with a biological example?

Can you perhaps be a bit more verbose with your request ballyhoo?
okay, how does principal component analysis work? Give me an example applied to biology, ecology, etc. I read the wikipedia article and I had a general idea about it but something I read recently seemed somewhat misapplied. So, I need a fresh example from someone who understands it's application.
At a superficial level, PCA works by rotating your measurement axis in such away that you have no covariance between different measurements when measured under the new axis. How much more in depth do you want to go?
Why would you want to do that though? I thoughtexperiments want to show a relationship or no relationship or partial relationship between variables. Why would you want to use a statistical technique that forces or finds a set of coordinates that shows there is no covariance between the data points in those circumstances? Is that accurate? Is the point to show that those circumstances particularly which are reflected in the coordinate axes are when there is no covariance?
The typical reason is because the way we like to group things together for convenience or personal bias may not be the most relevant way to understand to the phenomena being studied.
Here is an very manufactured example: Lets suppose we want to study the growing patterns of a field of flowers. To that end we scatter a whole host of ACME weather measurement devices in the field and every day come back and count the number of flowers vs what our weather devices measured for the previous day. Now here is the rub, each of these weather devices measures local rainfall  so we have many local rainfall measurements. But in this manufactured example I propose that the total rainfall of the field is more important than the individual measurements separately. PCA would show us this, one of the principle components with a lot of explanatory power (i.e. large eigenvalue) would be the sum of all the individual rain measurements. The next way may be the sum of their alternating sum  as some measure of the local variably between the patches in the field, followed by a principle component that measures the total amount of sun light, as opposed to local sunlight.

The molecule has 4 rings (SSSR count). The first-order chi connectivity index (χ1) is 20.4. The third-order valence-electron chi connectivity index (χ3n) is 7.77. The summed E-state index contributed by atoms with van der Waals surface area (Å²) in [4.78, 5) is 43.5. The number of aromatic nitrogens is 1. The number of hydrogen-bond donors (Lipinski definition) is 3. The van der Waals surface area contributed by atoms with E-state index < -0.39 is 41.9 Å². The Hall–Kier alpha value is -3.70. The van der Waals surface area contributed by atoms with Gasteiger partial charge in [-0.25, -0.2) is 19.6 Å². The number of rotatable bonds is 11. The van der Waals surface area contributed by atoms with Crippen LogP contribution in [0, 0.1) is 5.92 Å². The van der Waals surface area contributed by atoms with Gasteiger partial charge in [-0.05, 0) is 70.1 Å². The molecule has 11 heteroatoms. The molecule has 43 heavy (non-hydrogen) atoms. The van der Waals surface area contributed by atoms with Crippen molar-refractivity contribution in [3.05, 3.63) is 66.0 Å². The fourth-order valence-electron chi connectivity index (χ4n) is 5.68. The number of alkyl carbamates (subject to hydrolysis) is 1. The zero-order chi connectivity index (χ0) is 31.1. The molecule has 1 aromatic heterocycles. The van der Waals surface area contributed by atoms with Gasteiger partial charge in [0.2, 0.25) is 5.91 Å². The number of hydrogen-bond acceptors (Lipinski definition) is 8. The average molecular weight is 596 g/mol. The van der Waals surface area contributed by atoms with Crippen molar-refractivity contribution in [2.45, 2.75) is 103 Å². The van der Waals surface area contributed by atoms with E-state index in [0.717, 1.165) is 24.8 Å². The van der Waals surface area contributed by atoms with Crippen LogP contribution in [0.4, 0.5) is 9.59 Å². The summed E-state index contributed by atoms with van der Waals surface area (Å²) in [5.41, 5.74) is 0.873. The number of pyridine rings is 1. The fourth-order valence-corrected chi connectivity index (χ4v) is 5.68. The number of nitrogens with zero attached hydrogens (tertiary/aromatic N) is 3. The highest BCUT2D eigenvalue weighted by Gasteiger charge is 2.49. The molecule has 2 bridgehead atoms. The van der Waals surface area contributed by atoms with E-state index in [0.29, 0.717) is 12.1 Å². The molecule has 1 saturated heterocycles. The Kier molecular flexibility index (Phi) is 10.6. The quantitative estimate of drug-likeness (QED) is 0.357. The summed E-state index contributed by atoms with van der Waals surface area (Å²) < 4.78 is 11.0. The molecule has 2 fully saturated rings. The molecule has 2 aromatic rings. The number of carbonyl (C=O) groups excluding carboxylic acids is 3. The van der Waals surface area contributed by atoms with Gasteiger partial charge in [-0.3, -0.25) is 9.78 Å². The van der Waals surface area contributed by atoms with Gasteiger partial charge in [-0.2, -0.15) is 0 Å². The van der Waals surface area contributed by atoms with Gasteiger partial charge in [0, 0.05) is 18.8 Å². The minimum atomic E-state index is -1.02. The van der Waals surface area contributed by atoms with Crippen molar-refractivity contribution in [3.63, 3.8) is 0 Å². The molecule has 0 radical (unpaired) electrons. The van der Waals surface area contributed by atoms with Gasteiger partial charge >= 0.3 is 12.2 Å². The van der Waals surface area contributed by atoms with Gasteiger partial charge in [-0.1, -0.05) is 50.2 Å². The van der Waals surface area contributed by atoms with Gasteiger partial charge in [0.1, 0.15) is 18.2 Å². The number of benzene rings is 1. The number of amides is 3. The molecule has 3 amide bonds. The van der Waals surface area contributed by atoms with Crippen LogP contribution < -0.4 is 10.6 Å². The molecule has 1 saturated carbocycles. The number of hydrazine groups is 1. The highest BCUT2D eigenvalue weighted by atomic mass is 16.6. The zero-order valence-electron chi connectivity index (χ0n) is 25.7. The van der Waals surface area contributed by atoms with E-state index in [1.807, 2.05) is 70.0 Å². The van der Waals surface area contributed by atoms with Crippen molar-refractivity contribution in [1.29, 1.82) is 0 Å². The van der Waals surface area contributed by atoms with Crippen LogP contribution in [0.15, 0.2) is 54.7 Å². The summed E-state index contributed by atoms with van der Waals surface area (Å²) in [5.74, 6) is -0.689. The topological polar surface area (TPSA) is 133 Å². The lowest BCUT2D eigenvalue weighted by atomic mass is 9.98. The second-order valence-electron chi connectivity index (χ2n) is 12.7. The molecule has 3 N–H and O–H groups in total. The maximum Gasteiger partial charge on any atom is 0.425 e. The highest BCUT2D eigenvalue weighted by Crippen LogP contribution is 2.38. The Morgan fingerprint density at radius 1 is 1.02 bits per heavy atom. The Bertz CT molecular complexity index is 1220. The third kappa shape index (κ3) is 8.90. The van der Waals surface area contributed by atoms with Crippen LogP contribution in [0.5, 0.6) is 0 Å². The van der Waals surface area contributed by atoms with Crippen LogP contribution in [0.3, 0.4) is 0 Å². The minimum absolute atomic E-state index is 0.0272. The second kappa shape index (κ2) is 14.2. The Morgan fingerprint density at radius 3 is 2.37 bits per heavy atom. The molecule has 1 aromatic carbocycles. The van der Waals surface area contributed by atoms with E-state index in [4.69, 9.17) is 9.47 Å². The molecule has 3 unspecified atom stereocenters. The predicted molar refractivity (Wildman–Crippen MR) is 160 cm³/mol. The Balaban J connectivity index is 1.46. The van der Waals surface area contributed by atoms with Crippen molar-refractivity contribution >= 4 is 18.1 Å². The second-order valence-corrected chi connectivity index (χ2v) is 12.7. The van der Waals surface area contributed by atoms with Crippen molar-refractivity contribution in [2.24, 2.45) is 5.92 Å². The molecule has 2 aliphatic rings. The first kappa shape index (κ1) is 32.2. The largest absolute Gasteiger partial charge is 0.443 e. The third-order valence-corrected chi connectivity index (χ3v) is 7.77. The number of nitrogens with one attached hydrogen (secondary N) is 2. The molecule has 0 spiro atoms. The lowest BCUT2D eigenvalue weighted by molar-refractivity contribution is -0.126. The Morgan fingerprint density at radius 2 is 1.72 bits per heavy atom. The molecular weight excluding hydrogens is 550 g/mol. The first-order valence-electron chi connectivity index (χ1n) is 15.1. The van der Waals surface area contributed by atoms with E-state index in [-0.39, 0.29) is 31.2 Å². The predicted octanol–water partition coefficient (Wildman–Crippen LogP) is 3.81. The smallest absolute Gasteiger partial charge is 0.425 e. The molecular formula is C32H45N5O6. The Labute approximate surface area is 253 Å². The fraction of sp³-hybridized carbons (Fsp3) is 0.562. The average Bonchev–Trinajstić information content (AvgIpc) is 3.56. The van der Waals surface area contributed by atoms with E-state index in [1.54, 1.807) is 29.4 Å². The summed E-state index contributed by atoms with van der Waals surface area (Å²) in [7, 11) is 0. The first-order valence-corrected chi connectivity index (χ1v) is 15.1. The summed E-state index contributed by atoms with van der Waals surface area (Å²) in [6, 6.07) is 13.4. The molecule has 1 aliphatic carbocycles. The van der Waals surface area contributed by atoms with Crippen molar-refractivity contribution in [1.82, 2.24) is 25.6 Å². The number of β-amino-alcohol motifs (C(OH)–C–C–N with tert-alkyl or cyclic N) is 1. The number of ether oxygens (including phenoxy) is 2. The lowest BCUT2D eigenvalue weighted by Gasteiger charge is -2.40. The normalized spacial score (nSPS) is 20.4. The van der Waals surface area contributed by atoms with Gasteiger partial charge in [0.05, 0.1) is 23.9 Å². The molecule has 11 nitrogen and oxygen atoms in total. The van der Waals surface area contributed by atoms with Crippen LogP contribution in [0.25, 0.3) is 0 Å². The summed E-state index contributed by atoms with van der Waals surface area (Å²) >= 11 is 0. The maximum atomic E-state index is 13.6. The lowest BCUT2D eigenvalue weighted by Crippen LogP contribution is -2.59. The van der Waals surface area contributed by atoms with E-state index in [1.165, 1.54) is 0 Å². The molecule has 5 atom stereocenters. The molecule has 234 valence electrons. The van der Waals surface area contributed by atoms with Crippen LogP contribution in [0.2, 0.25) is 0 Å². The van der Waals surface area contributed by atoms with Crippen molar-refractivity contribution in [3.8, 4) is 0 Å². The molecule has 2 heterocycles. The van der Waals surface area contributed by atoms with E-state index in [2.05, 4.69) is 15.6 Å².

I found this explanation to be very helpful especially the computer graphics at the latter time of part one.
https://www.youtube.com/watch?annota...;v=UUxIXU_Ob6E
https://www.youtube.com/watch?v=sRsd...feature=relmfu
edit  it doesn't seem to embed for some reason.
I'm curious though how they handle more than three variables? Say there were five variables. Would you split them into a group of three and a group of two then do pca on each then combine the two pca's?
Last edited by ballyhoo; August 24th, 2012 at 05:22 PM.
You can use as many variables as you want  the maths just gets more painful in that finding the eigenvalues becomes trickier as your matrix dimension gets bigger. The same recipe works though:
Make more sense?
 For each variable, work out the mean and subtract it from the readings. \
 Calculate the covariance matrix. If you have 10 variables this will be a 10x10 matrix
 Diagonalise the covariance matrix. We get 10 principle components and 10 eigenvalues.
I have some explanations of pca that say reducing the number of dimensions causes some information loss. But does more variables and dimensions add information or obscure relevant information? Does the loss of information caused by reducing the dimensions exceed the value of more variables increasing the information content? Or is any of that accurate to say?
I think we have to be careful here, what do you mean by reduce dimensions? As in set certain eigenvalues below some threshold to zero or reduce the number of explanatory variables?
"The other main advantage of PCA is that once you have found these patterns in the data, and you compress the data, ie. by reducing the number of dimensions, without much loss of information." http://www.sccg.sk/~haladova/principal_components.pdf
Ah ok, so we are doing the "set eigenvalues to zero" dance. In this case it is a signal to noise type calculation and you have to use your gut (or some sort of information criteria) to decide what is real signal and what is noise. But it tends to be a subjective call and thus more the art side of mathematical modelling vs the science side. So to answer your question: it depends on the data and the problem. The recipe ends once you have done the PCA decomposition  after that you have to use your experience and domain knowledge.
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